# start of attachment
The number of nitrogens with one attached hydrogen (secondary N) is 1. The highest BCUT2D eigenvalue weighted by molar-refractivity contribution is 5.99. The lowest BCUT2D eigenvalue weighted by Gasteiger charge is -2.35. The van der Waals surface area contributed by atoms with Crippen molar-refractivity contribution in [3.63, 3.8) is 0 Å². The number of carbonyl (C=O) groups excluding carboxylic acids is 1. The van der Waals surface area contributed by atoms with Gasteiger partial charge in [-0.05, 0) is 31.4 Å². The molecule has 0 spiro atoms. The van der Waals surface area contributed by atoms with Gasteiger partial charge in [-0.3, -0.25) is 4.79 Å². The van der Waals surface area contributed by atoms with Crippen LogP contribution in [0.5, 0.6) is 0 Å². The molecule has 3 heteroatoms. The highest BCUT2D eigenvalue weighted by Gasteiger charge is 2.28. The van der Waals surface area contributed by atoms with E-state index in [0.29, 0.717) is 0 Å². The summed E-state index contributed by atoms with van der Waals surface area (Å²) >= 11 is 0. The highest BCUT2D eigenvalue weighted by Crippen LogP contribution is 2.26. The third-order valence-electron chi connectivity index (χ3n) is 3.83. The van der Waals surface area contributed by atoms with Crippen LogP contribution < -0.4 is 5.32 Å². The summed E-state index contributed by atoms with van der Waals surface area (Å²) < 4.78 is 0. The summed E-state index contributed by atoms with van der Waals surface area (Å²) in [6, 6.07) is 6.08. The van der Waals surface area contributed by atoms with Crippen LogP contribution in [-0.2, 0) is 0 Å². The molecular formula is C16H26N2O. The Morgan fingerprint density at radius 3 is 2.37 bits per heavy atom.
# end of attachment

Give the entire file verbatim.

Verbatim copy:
The number of nitrogens with one attached hydrogen (secondary N) is 1. The highest BCUT2D eigenvalue weighted by molar-refractivity contribution is 5.99. The lowest BCUT2D eigenvalue weighted by Gasteiger charge is -2.35. The van der Waals surface area contributed by atoms with Crippen molar-refractivity contribution in [3.63, 3.8) is 0 Å². The number of carbonyl (C=O) groups excluding carboxylic acids is 1. The van der Waals surface area contributed by atoms with Gasteiger partial charge in [-0.05, 0) is 31.4 Å². The molecule has 0 spiro atoms. The van der Waals surface area contributed by atoms with Gasteiger partial charge in [-0.3, -0.25) is 4.79 Å². The van der Waals surface area contributed by atoms with Crippen LogP contribution in [0.5, 0.6) is 0 Å². The molecule has 3 heteroatoms. The highest BCUT2D eigenvalue weighted by Gasteiger charge is 2.28. The van der Waals surface area contributed by atoms with E-state index in [0.29, 0.717) is 0 Å². The summed E-state index contributed by atoms with van der Waals surface area (Å²) >= 11 is 0. The highest BCUT2D eigenvalue weighted by Crippen LogP contribution is 2.26. The third-order valence-electron chi connectivity index (χ3n) is 3.83. The van der Waals surface area contributed by atoms with Crippen LogP contribution < -0.4 is 5.32 Å². The summed E-state index contributed by atoms with van der Waals surface area (Å²) < 4.78 is 0. The summed E-state index contributed by atoms with van der Waals surface area (Å²) in [6, 6.07) is 6.08. The van der Waals surface area contributed by atoms with Crippen LogP contribution in [-0.2, 0) is 0 Å². The molecular formula is C16H26N2O. The Morgan fingerprint density at radius 3 is 2.37 bits per heavy atom.